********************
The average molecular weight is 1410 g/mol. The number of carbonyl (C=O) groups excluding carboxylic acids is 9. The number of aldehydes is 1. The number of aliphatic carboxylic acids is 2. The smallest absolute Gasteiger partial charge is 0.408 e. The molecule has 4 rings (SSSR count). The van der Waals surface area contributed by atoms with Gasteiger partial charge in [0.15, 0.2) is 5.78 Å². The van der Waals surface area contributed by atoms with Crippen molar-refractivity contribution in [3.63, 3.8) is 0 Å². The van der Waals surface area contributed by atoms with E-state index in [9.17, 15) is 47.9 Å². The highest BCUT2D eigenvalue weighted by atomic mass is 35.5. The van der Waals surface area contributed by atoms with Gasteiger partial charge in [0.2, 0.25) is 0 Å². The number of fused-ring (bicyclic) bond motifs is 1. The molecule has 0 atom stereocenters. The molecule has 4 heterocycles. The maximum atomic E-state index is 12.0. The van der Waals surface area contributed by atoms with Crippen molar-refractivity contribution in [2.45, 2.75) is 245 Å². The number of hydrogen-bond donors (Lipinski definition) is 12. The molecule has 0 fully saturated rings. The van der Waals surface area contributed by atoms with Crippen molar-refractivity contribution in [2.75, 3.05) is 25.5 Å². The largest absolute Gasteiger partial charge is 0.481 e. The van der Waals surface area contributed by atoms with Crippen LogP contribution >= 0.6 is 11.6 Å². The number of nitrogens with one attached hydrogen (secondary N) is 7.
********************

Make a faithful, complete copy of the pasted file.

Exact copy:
The average molecular weight is 1410 g/mol. The number of carbonyl (C=O) groups excluding carboxylic acids is 9. The number of aldehydes is 1. The number of aliphatic carboxylic acids is 2. The smallest absolute Gasteiger partial charge is 0.408 e. The molecule has 4 rings (SSSR count). The van der Waals surface area contributed by atoms with Gasteiger partial charge in [0.15, 0.2) is 5.78 Å². The van der Waals surface area contributed by atoms with Crippen molar-refractivity contribution in [3.63, 3.8) is 0 Å². The van der Waals surface area contributed by atoms with E-state index in [9.17, 15) is 47.9 Å². The highest BCUT2D eigenvalue weighted by atomic mass is 35.5. The van der Waals surface area contributed by atoms with Gasteiger partial charge in [0.2, 0.25) is 0 Å². The number of fused-ring (bicyclic) bond motifs is 1. The molecule has 0 atom stereocenters. The molecule has 4 heterocycles. The maximum atomic E-state index is 12.0. The van der Waals surface area contributed by atoms with Crippen molar-refractivity contribution in [2.45, 2.75) is 245 Å². The number of hydrogen-bond donors (Lipinski definition) is 12. The molecule has 0 fully saturated rings. The van der Waals surface area contributed by atoms with Crippen molar-refractivity contribution in [2.75, 3.05) is 25.5 Å². The largest absolute Gasteiger partial charge is 0.481 e. The van der Waals surface area contributed by atoms with Crippen LogP contribution >= 0.6 is 11.6 Å². The number of nitrogens with one attached hydrogen (secondary N) is 7.